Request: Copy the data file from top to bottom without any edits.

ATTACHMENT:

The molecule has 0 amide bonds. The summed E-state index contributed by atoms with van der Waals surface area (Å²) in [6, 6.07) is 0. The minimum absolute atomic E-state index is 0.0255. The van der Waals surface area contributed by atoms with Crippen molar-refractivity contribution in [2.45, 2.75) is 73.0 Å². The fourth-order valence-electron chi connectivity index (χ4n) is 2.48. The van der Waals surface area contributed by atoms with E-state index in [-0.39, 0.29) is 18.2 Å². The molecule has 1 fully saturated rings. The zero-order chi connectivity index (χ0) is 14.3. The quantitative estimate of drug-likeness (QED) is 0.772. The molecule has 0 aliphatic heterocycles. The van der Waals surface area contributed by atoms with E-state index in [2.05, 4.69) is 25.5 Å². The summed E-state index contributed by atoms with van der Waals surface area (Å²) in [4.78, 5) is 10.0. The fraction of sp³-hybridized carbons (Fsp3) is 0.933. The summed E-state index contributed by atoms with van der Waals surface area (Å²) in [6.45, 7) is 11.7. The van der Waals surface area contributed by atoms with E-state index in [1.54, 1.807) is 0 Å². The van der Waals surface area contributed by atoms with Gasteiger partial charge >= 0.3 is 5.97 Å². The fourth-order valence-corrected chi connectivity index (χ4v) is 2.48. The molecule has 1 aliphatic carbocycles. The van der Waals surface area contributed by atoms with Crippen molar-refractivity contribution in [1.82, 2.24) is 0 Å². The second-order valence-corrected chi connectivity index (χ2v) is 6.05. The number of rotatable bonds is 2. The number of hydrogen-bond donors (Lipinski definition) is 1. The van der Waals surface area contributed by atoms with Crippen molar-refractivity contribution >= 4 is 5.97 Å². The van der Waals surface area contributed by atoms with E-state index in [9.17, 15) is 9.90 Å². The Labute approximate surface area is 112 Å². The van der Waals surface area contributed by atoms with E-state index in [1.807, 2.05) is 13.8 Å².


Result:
The molecule has 0 amide bonds. The summed E-state index contributed by atoms with van der Waals surface area (Å²) in [6, 6.07) is 0. The minimum absolute atomic E-state index is 0.0255. The van der Waals surface area contributed by atoms with Crippen molar-refractivity contribution in [2.45, 2.75) is 73.0 Å². The fourth-order valence-electron chi connectivity index (χ4n) is 2.48. The van der Waals surface area contributed by atoms with E-state index in [-0.39, 0.29) is 18.2 Å². The molecule has 1 fully saturated rings. The zero-order chi connectivity index (χ0) is 14.3. The quantitative estimate of drug-likeness (QED) is 0.772. The molecule has 0 aliphatic heterocycles. The van der Waals surface area contributed by atoms with E-state index in [2.05, 4.69) is 25.5 Å². The summed E-state index contributed by atoms with van der Waals surface area (Å²) in [4.78, 5) is 10.0. The fraction of sp³-hybridized carbons (Fsp3) is 0.933. The summed E-state index contributed by atoms with van der Waals surface area (Å²) in [6.45, 7) is 11.7. The van der Waals surface area contributed by atoms with E-state index in [1.54, 1.807) is 0 Å². The van der Waals surface area contributed by atoms with Gasteiger partial charge >= 0.3 is 5.97 Å². The fourth-order valence-corrected chi connectivity index (χ4v) is 2.48. The molecule has 1 aliphatic carbocycles. The van der Waals surface area contributed by atoms with Crippen molar-refractivity contribution in [1.82, 2.24) is 0 Å². The second-order valence-corrected chi connectivity index (χ2v) is 6.05. The number of rotatable bonds is 2. The number of hydrogen-bond donors (Lipinski definition) is 1. The van der Waals surface area contributed by atoms with Crippen molar-refractivity contribution >= 4 is 5.97 Å². The van der Waals surface area contributed by atoms with E-state index in [9.17, 15) is 9.90 Å². The Labute approximate surface area is 112 Å². The van der Waals surface area contributed by atoms with E-state index in [1.807, 2.05) is 13.8 Å².